June 24 is celebrated as St. John’s Day. To be more specific, that’s St. John the Baptist’s Day, but it’s usually known simply as St. John’s Day. In yesterday’s post I mentioned several of the traditions associated with St. John’s Eve, but St. John’s Day tends to be more of a celebration of the man.
John the Baptist was Jesus’ cousin, born less than a year before he was to an elderly couple, Zechariah and Elizabeth, who had never had children. John was no ordinary guy. In fact, he moved to the wilderness, wore camel’s hair clothing, and ate locusts and honey. He was a fiery preacher, calling a group of Pharisees and Sadducees a “brood of vipers” (Matthew 3:7), and continuing:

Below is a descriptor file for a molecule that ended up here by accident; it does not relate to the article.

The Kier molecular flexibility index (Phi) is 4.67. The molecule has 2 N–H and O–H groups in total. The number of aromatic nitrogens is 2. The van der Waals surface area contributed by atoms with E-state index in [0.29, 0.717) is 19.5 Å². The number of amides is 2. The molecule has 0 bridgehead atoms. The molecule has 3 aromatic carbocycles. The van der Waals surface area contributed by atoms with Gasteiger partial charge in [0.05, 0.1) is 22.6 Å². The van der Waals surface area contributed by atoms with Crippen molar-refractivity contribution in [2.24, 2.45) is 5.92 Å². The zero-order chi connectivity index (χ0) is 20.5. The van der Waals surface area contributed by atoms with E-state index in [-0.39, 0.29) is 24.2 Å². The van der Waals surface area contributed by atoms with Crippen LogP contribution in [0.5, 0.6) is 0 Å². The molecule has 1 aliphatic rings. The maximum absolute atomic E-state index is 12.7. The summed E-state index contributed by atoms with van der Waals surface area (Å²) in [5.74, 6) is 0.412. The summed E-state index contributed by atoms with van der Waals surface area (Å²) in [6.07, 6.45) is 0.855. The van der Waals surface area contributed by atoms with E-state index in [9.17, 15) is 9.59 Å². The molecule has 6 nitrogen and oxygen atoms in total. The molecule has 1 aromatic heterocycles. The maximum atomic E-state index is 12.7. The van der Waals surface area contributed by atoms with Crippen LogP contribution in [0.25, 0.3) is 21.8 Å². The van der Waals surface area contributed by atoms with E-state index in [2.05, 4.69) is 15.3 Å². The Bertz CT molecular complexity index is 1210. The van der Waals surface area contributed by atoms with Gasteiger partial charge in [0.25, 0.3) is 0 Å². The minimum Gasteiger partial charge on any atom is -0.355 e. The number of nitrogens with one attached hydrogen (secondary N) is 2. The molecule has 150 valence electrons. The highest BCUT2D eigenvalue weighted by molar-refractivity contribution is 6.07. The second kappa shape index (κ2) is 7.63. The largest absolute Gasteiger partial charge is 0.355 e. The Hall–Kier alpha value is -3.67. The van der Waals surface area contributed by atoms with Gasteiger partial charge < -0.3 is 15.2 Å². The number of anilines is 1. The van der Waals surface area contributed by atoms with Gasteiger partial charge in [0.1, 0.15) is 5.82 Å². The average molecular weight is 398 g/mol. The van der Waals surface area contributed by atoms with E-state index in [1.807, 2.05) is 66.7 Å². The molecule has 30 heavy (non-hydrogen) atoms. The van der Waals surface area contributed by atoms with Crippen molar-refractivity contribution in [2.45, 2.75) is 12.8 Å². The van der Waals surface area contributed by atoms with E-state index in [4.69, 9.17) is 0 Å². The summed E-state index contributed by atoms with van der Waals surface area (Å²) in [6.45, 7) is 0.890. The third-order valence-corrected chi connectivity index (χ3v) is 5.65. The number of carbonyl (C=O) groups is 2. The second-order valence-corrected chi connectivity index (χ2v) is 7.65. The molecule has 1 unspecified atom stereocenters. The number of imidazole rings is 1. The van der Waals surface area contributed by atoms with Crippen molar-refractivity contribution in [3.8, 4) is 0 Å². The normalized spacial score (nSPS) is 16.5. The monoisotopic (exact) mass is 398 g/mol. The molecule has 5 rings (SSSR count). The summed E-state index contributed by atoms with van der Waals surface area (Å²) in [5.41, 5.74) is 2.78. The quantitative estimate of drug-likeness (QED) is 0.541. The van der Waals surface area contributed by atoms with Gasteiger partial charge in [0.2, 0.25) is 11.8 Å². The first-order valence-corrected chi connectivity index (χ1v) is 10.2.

“I baptize you with water for repentance. But after me comes one who is more powerful than I, whose sandals I am not worthy to carry. He will baptize you with the Holy Spirit and fire. His winnowing fork is in his hand, and he will clear his threshing floor, gathering his wheat into the barn and burning up the chaff with unquenchable fire.”